Kenya-born Kingori is also one of the youngest women to receive a full Oxford University professorship in its 925-year history.
Kenya native Patricia Kingori has made history as the youngest Black woman to receive tenure at Oxford University.
Kingori, a sociologist who has been with the prestigious British university for eight years, was appointed at the Wellcome Centre for Ethics and Humanities at Oxford “in recognition of the quality and global impact of her research on academia and beyond,” the university stated, as reported by Quartz Africa.
She is reportedly the youngest Black professor at the institution and one of the youngest women to ever receive a full Oxford University professorship in its 925-year history. There are conflicting reports about her age; one outlet claims she’s 28 years old and another says she’s in her early 40s.
“Patricia has moved many mountains and shattered countless glass ceilings to secure this historic achievement,” said Jan Royall, the principal baroness at Oxford’s Somerville College. “In the truest tradition of Somerville, she is a woman of firsts, a trailblazer. And yet, I have no doubt that where Patricia leads with such determination, implacable good humor and brilliance, others will follow.”
The university said in a statement: “Patricia is currently the recipient of a highly prestigious Wellcome Senior Investigator award and leads an interdisciplinary team of researchers exploring global concerns around Fakes, Fabrications and Falsehoods in the 21st Century. She has consistently obtained large and competitive funding grants, written frequently cited and impactful publications, supervised numerous DPhil students and taught hundreds of students during her time at Oxford.”
Speaking of her promotion, Kingori said, “To have my body of work recognized in this way is a great honor, and I am deeply grateful to the many people who have inspired and supported me so far.”
The acclaimed academic gave birth to her first child when she received a studentship to fund her Ph.D. with the London School of Hygiene and Tropical Medicine, per the report. Kingori was pregnant with her second child when she fled civil unrest in her home country and returned to the U.K., where she spent her teen years.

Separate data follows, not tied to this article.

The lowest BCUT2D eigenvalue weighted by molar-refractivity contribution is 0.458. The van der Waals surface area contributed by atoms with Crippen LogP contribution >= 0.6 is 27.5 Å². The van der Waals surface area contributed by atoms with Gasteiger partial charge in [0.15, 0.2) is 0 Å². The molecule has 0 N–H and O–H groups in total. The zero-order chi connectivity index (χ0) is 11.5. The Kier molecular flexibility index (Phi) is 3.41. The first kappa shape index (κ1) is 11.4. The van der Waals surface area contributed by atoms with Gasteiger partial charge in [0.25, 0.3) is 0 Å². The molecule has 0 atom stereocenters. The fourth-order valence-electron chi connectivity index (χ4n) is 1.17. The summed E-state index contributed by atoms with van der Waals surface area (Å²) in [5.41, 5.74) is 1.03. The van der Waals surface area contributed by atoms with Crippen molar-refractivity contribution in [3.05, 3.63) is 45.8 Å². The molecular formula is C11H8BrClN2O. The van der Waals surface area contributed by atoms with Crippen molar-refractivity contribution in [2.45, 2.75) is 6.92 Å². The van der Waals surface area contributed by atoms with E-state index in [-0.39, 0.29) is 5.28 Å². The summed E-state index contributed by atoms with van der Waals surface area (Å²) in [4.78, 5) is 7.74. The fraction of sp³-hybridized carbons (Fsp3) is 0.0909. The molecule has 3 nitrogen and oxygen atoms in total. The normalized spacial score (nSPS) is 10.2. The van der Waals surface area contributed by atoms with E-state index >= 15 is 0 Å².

“I left friends and colleagues behind, not sure whether they were going to be OK. I didn’t want to leave, I didn’t believe what I was seeing,” she said in an interview on Wellcome’s website. “I didn’t ever think that I would see dead people in the streets, or face threats of physical violence. It was a very, very dark time.”
After completing her Ph.D., Kingori served as a postdoctoral researcher at the University of Oxford’s Ethox Centre. Within five years, she evolved from a research lecturer to an associate professor.
“Prof Kingori is also a fantastically enabling colleague, and a gifted & visionary shaper of research agendas,” one Twitter user said in response to the announcement of Kingori’s history-making job change. “Working with her on the SI on Fakery in Africa was a career highlight and one of the most meaningful collaborations ever.”
Another proud user commented: “Kenyans are pushing boundaries and breaking bounds.”
Zimbabwe’s News Hawk noted, “As of January of 2021, only 155 out of more than 23,000 university professors in the UK were black, according to official figures.”
Professor Kingori’s bio says that her work “has focused on the views, values and experiences of fieldworkers and other frontline research staff.”
“It sounds all really easy, but actually I didn’t have a plan for any of this. I don’t have academics in my family, so I had no example of how this is supposed to work,” Kingori told Wellcome. “It’s very difficult for me, but I’ve been really fortunate to do something I genuinely like. I can put in the extra hours, and I don’t mind doing lots of reading or teaching because I genuinely like it.”
She’s been published in numerous medical journals such as Social Science & Medicine, and she hosts the podcast, Exploring the Genuine Fake, on which she examines “fakes, fabrications and falsehoods in health and medicine.”
“I think academia is just still very conservative in the way that people are hired and promoted,” said Kingori.
“As a black woman from a single-parent, working-class background I’m very conscious that diversity is sometimes skewed to a very narrow interpretation – it’s generally gender diversity, so racial, social class and other forms of diversity get put on the back foot,” she noted. “That is changing, but it’s changing very slowly.”
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